National dance tours are finally coming back into full swing. With pandemic restrictions now lifted and a semblance of normalcy returning, audiences and dancers can once again come together to celebrate the joy of dance. Ballet Kelowna, a ballet company based in Kelowna, B.C., did just that with their recent tour of Atlantic Canada, which kicked off in St. John’s, N.L., on May 12.
Collaborating with local company Kittiwake Dance Theatre, Ballet Kelowna performed from May 12 to 30 in six locations across Newfoundland and Labrador with Kittiwake as their opener. This tour provided an opportunity for artists from opposite sides of the country to connect and showcase their dance communities on the East Coast.
Simone Orlando, artistic director and CEO of Ballet Kelowna, says planning for this tour began at Contact East, a performing arts booking conference in Atlantic Canada, prior to the pandemic. At the conference, Valérie Cusson, Ballet Kelowna’s agent in Eastern Canada and the United States, shared a pitch video that included their mixed program MAMBO and Other Works to Atlantic presenters. It was during this event that Cusson had the opportunity to connect with Calla Lachance, artistic director of Neighbourhood Dance Works to discuss the possibility of working together to bring Ballet Kelowna to Newfoundland.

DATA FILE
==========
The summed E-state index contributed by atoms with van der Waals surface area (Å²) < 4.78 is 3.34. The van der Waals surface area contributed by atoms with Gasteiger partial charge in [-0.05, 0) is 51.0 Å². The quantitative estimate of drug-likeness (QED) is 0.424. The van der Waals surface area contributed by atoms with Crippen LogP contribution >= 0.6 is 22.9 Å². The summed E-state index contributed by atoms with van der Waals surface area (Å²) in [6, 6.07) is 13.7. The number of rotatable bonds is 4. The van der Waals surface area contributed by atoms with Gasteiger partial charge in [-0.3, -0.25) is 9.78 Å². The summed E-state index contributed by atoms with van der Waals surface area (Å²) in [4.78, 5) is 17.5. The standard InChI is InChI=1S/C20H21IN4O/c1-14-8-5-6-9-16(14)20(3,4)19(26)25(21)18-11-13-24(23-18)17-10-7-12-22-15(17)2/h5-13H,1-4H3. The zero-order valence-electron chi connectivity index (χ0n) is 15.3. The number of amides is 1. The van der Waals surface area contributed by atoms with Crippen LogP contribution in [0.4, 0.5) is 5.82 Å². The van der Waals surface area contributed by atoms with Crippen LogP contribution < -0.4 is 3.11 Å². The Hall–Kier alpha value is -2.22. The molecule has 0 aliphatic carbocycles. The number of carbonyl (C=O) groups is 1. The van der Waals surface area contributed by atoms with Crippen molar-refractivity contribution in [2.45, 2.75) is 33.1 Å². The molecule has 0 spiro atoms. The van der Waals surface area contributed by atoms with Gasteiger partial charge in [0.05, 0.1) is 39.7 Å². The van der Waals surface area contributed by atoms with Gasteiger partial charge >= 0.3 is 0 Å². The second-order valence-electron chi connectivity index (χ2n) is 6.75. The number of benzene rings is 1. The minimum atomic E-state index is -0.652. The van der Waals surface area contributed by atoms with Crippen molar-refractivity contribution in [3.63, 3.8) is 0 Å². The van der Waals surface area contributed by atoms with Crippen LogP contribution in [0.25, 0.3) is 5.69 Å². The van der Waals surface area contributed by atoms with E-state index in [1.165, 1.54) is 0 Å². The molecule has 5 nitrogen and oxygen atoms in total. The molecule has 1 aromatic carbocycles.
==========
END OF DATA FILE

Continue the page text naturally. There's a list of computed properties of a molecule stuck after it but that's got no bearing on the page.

When referencing these early conversations, Lachance says, “During COVID, funding was available to help bring artists to the province. Initially, it was meant to be a three-stop tour, including St. John’s, Gander and Corner Brook,” but it was later extended to include Grand Falls-Windsor, Stephenville and Labrador West.
In the past, Newfoundland has seen a handful of companies tour the province; however, since the pandemic began, Lachance notes that Kittiwake Dance Theatre became the sole company to continue touring to the smaller regions in the province.